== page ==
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!standard D.13.1(4/2)          10-06-04 AI05-0171-1/04
!standard D.16
!class Amendment 09-10-22
!status work item 09-10-22
!status received 09-10-22
!priority Medium
!difficulty Easy
!subject Pragma CPU and Ravenscar Profile
The Ravenscar Profile, originally designed for single processors, has proven remarkably useful for modelling verifiable real-time single-processor systems. It can be extended to support multiprocessor systems using a fully partitioned approach. The implementation of this scheme is simple, and it can be used to develop applications amenable to schedulability analysis.
To specify the required Ravenscar behaviour on a multiprocessor platform requires the definition of a pragma that will statically set the affinity of a task. This pragma has utility outside its use with the Ravenscar profile.
The Ravenscar Profile defines a deterministic and analysable tasking model for single processors which can be supported with a run-time system of reduced size and complexity. For multiprocessor systems, the Ravenscar Profile could be extended using a fully partitioned approach, with each task allocated statically to a physical processor. This scheme could be supported by a streamlined run-time system, and applications built following this approach can apply timing analysis techniques on each processor separately.
We propose to allow the implementation of the Ravenscar Profile on multiprocessor systems following a fully partitioned approach.
The first part of the proposal contains the definition of a pragma for controlling task affinity, a general package is then defined that will be used by the Ravenscar profile.
Add a new clause:
D.16 Multiprocessor Implementation
This clause allows implementations on multiprocessor platforms to be configured.
The form of a pragma CPU is as follows:
pragma CPU (expression);
Name Resolution Rules
The expected type for the expression is System.Multiprocessors.CPU_Range.
A CPU pragma is allowed only immediately within a task_definition, or the declarative_part of a subprogram_body. At most one such pragma shall appear within a given construct.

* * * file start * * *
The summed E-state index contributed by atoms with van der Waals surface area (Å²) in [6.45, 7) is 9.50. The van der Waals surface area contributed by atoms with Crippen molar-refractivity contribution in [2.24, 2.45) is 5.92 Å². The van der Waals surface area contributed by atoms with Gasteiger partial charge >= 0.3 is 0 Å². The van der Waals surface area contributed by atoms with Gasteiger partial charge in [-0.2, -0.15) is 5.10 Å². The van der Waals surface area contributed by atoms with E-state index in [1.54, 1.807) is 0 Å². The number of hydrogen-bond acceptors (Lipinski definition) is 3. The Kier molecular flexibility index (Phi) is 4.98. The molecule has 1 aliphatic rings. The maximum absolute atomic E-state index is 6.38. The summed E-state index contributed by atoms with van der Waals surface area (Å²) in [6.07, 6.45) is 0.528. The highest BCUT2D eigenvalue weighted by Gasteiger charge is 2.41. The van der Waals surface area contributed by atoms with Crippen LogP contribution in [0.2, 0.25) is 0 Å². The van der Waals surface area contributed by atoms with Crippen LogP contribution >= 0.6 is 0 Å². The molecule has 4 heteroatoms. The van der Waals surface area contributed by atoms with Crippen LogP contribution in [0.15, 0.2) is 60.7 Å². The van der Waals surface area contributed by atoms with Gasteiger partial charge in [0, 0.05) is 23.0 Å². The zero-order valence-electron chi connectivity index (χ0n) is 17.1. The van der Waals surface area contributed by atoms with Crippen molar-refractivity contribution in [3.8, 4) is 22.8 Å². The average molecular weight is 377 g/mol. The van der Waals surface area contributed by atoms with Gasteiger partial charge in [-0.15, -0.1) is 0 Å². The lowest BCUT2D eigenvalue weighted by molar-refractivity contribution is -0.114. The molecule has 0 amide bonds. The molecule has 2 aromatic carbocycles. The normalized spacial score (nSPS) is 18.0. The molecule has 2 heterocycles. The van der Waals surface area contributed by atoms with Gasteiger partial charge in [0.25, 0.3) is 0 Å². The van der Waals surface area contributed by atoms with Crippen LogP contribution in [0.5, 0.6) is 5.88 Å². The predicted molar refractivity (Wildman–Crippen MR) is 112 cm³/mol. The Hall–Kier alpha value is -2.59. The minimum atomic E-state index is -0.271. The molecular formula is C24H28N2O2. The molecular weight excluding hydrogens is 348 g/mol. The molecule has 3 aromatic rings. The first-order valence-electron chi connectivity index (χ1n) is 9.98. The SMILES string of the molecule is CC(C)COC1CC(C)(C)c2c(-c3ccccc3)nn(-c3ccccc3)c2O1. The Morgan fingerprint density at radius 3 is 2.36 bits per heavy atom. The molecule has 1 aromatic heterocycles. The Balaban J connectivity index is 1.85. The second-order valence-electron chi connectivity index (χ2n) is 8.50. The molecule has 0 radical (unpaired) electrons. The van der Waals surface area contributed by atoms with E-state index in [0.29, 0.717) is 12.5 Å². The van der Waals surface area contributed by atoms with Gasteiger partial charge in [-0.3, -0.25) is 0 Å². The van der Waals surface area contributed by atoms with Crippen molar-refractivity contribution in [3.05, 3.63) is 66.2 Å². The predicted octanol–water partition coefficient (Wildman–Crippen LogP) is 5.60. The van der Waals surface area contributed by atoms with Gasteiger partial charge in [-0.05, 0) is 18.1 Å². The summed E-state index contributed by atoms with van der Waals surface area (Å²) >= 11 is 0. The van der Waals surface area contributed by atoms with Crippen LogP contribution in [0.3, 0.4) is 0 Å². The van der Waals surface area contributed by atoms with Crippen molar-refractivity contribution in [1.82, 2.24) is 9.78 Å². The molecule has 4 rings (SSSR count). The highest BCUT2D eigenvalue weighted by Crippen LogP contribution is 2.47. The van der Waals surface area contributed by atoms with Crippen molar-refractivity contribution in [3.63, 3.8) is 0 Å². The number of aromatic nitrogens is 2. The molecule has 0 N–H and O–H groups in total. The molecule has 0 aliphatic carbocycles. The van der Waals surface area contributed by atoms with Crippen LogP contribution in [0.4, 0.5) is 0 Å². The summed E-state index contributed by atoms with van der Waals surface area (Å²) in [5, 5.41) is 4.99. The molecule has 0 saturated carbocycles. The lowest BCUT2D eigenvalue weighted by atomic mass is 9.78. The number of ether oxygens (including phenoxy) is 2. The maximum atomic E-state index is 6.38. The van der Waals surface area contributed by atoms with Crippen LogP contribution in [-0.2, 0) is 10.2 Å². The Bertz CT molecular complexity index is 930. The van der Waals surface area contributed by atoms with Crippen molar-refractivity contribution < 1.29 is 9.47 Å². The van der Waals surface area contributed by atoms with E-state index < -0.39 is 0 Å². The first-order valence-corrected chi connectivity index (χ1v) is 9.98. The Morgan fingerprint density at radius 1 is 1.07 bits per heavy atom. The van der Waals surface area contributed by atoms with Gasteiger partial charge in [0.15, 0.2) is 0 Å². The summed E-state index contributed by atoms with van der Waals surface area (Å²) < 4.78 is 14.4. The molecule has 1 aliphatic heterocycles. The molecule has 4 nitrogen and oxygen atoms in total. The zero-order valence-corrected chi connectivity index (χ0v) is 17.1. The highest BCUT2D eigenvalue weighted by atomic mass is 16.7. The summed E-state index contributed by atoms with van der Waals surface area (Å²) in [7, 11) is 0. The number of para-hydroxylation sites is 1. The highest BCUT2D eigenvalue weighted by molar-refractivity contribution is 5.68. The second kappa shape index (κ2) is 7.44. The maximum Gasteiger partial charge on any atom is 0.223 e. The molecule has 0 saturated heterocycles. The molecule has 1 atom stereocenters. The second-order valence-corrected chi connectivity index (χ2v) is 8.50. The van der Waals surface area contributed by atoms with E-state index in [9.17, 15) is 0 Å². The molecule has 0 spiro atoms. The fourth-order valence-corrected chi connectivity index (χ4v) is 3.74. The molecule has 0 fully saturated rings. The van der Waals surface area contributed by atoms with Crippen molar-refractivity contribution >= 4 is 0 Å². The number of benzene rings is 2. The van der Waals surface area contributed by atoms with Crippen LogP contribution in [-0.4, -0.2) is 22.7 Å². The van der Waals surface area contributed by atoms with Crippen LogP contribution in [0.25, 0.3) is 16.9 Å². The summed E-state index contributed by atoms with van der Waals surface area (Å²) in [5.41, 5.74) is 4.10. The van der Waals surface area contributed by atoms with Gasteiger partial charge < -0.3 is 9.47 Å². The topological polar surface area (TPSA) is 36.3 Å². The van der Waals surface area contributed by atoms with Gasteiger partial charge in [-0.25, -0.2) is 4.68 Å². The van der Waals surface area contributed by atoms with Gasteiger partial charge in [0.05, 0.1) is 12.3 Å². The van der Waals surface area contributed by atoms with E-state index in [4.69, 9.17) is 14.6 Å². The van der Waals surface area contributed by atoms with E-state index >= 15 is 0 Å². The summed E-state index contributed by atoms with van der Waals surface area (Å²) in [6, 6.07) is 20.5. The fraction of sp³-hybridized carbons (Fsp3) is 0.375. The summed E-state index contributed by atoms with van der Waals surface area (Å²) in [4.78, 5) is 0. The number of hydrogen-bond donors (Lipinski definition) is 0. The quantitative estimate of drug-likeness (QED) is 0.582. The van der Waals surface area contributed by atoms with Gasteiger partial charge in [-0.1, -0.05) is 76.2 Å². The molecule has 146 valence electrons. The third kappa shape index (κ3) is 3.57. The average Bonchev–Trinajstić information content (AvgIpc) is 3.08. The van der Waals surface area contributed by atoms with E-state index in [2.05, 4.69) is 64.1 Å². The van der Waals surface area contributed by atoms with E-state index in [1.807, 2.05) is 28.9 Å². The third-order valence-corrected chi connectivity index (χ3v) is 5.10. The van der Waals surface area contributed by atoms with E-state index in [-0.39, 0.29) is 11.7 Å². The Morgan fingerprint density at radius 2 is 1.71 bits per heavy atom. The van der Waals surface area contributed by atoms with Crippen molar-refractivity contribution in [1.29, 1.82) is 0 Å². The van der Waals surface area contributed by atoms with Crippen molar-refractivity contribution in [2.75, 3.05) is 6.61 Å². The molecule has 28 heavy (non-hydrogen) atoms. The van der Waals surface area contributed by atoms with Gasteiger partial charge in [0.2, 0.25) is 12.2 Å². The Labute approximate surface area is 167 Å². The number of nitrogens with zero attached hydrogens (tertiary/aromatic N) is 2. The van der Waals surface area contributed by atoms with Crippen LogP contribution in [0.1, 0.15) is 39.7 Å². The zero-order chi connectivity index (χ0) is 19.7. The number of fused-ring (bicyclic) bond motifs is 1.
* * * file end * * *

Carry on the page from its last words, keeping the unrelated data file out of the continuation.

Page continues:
For a CPU pragma that appears in the declarative_part of a subprogram_body, the expression shall be static.
Static Semantics
The following language-defined library package exists:
package System.Multiprocessors is pragma Preelaborate(Multiprocessors); type CPU_Range is range 0 .. <implementation-defined>; Not_A_Specific_CPU : constant CPU_Range := 0; subtype CPU is CPU_Range range 1 .. CPU_Range'last; function Number_Of_CPUs return CPU; end System.Multiprocessors;
Dynamic Semantics
A CPU pragma has no effect if it occurs in the declarative part of the subprogram_body of a subprogram other than the main subprogram.
The CPU value determines the processor on which the task will activate and execute; the task is said to be assigned to that processor. If the CPU value is Not_A_Specific_CPU then the task is not assigned to a processor. A task without a CPU pragma will activate and execute on the same processor as its activating task if the activating task is assigned a processor. If the CPU value is not in the range of System.Multiprocessors.CPU_Range or is greater than Number_Of_CPUs the task is defined to have failed, and it becomes a completed task (see 9.2(1)).
The CPU value is associated with the environment task if the pragma appears in the declarative_part of the main subprogram. If a pragma CPU does not apply to the main subprogram it is implementation defined where the environment task executes.
A call of Number_Of_CPUs returns the number of processors available to the program. Within a given partition, each call on Number_Of_CPUs will return the same value.
Add to D.13.1(4/2) a new restriction:
No_Dependence => System.Multiprocessors.Dispatching_Domains;
[Should there be a new restrictions_parameter Max_Dispatching_Domains set to 1 for Ravenscar]
--- Add after D.13.1(4/2):
Implementation Requirements
A task shall only be on the ready queues of one processor, and the processor to which a task belongs shall be defined statically. Whenever a task running on a processor reaches a task dispatching point, it goes back to the ready queues of the same processor. A task with a CPU value of Not_A_Specific_CPU will execute on an implementation defined processor. A task without a CPU pragma will activate and execute on the same processor as its activating task.
Implementation Advice
On a multiprocessor system, an implementation should support a fully partitioned approach. Each processor should have separate and disjoint ready queues.
Although there are many dispatching approaches that make use of task migration this significantly complicates the run-time and adds overheads. For Ravenscar and its focus on static properties it is in keeping to disallow migration. The scheduling problem for partitioned allocation is a combination of bin packing followed by single processor dispatching. These are known techniques and do not add complications to the Ravenscar model.
A task type that defines worker tasks to be allocated to different CPUs would have the form:
task type Worker (W : CPU_Range) is pragma CPU(W); end Worker;
Alan : Worker(1);
--!corrigendum D.13.1(4/2)
!ACATS test
Add an ACATS C-Test of this package.


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